Living area

Wide shallow steps with practical stylish metal treads combine with a leather bound handrail to give access below decks. Princess has continued its attention to detail in the galley; although slightly small, small, the best use has been made of the space. Dual use sink cover/chopping boards aren’t uncommon, but suitable stowage for them is. The V39’s is in a locker just below the microwave. Overhead lockers with easy access latches hidden from view, beautiful work surfaces with mirror finished splashbacks, soft closing drawers – all practical, all well designed, all well built. For those who love to entertain, a drinks cabinet with built in lighting will certainly be a talking point with your guests. It has plenty of room for bottles of spirits and wine plus the necessary receptacles from which to indulge. The whole galley and dining area is flooded with light from a large skylight.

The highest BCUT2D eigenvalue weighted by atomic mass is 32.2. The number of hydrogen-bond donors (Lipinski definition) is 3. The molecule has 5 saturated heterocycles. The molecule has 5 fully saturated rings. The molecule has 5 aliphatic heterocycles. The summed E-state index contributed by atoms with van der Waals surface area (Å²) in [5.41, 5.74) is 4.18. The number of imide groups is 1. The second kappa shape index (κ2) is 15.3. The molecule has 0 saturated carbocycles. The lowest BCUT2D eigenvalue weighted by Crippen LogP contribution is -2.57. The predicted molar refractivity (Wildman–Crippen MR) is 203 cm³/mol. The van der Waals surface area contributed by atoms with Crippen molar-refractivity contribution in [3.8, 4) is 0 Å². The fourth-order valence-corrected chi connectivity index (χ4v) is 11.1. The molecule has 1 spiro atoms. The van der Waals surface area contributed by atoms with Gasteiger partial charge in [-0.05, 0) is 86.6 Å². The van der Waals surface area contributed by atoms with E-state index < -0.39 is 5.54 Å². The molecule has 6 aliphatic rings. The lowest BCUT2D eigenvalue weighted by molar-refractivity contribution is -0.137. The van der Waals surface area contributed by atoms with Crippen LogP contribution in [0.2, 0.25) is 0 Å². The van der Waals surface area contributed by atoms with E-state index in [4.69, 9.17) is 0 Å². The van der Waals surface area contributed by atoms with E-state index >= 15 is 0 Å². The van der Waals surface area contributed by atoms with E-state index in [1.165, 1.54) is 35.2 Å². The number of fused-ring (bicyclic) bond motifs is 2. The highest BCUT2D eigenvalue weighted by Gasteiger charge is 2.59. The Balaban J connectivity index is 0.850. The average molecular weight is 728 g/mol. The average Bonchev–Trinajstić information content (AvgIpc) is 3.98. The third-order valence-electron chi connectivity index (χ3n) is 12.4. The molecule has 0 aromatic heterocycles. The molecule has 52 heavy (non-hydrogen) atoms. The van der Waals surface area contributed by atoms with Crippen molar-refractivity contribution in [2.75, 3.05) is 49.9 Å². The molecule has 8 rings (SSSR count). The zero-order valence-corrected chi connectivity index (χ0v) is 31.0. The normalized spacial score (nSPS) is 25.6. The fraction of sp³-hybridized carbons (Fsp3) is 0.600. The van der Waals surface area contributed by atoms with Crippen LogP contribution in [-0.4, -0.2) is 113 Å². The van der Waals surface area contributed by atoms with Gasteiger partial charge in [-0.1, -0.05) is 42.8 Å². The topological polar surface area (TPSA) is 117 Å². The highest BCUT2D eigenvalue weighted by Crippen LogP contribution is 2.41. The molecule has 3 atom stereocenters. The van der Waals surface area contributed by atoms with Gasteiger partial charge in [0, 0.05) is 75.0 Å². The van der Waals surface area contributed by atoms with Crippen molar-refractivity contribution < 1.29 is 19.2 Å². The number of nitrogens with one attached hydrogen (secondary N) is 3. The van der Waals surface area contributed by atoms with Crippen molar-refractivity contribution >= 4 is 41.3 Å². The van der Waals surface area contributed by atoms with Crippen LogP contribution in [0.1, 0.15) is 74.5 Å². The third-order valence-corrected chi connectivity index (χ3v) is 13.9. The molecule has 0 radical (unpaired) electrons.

The master cabin feels almost palatial with its headroom, amount of natural light from the skylights (one fixed) and portholes, and with the use of tactile materials. If the master doesn’t feel large enough for you then I guarantee that the heads will. Once again the standard of finish is superb, with elegant mirrored lockers providing lots of storage for toiletries, Perrin & Rowe wash basin, the separate shower has a full height door plus seat and mirrored splashbacks. The overall effect is amazing.

When you enter the midships cabin you immediately notice how much difference the height of the portside cockpit seat makes. The berths can slide together to form a double, plus you have the ability to swap the settee and locker for an additional berth.

Style and quality